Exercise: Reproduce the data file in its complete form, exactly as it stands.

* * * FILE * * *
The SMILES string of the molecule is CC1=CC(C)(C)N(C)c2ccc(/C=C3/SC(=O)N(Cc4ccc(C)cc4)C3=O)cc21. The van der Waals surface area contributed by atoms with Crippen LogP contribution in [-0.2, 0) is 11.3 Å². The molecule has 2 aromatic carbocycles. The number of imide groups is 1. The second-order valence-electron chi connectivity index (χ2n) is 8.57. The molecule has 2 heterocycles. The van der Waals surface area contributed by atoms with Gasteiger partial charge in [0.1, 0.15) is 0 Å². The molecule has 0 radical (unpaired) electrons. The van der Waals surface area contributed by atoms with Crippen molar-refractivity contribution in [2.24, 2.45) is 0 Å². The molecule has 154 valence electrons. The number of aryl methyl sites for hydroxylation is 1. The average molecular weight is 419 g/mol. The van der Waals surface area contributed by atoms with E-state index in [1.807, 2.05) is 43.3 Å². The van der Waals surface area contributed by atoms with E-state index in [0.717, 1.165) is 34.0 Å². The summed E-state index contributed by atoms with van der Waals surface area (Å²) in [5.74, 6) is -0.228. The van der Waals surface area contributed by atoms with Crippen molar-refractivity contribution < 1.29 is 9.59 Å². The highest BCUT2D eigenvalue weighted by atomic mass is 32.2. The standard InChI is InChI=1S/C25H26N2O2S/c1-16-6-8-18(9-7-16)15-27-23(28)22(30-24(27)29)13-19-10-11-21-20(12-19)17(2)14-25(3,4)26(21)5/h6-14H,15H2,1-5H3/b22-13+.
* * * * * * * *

The SMILES string of the molecule is CC1=CC(C)(C)N(C)c2ccc(/C=C3/SC(=O)N(Cc4ccc(C)cc4)C3=O)cc21. The van der Waals surface area contributed by atoms with Crippen LogP contribution in [-0.2, 0) is 11.3 Å². The molecule has 2 aromatic carbocycles. The number of imide groups is 1. The second-order valence-electron chi connectivity index (χ2n) is 8.57. The molecule has 2 heterocycles. The van der Waals surface area contributed by atoms with Gasteiger partial charge in [0.1, 0.15) is 0 Å². The molecule has 0 radical (unpaired) electrons. The van der Waals surface area contributed by atoms with Crippen molar-refractivity contribution in [2.24, 2.45) is 0 Å². The molecule has 154 valence electrons. The number of aryl methyl sites for hydroxylation is 1. The average molecular weight is 419 g/mol. The van der Waals surface area contributed by atoms with E-state index in [1.807, 2.05) is 43.3 Å². The van der Waals surface area contributed by atoms with E-state index in [0.717, 1.165) is 34.0 Å². The summed E-state index contributed by atoms with van der Waals surface area (Å²) in [5.74, 6) is -0.228. The van der Waals surface area contributed by atoms with Crippen molar-refractivity contribution < 1.29 is 9.59 Å². The highest BCUT2D eigenvalue weighted by atomic mass is 32.2. The standard InChI is InChI=1S/C25H26N2O2S/c1-16-6-8-18(9-7-16)15-27-23(28)22(30-24(27)29)13-19-10-11-21-20(12-19)17(2)14-25(3,4)26(21)5/h6-14H,15H2,1-5H3/b22-13+.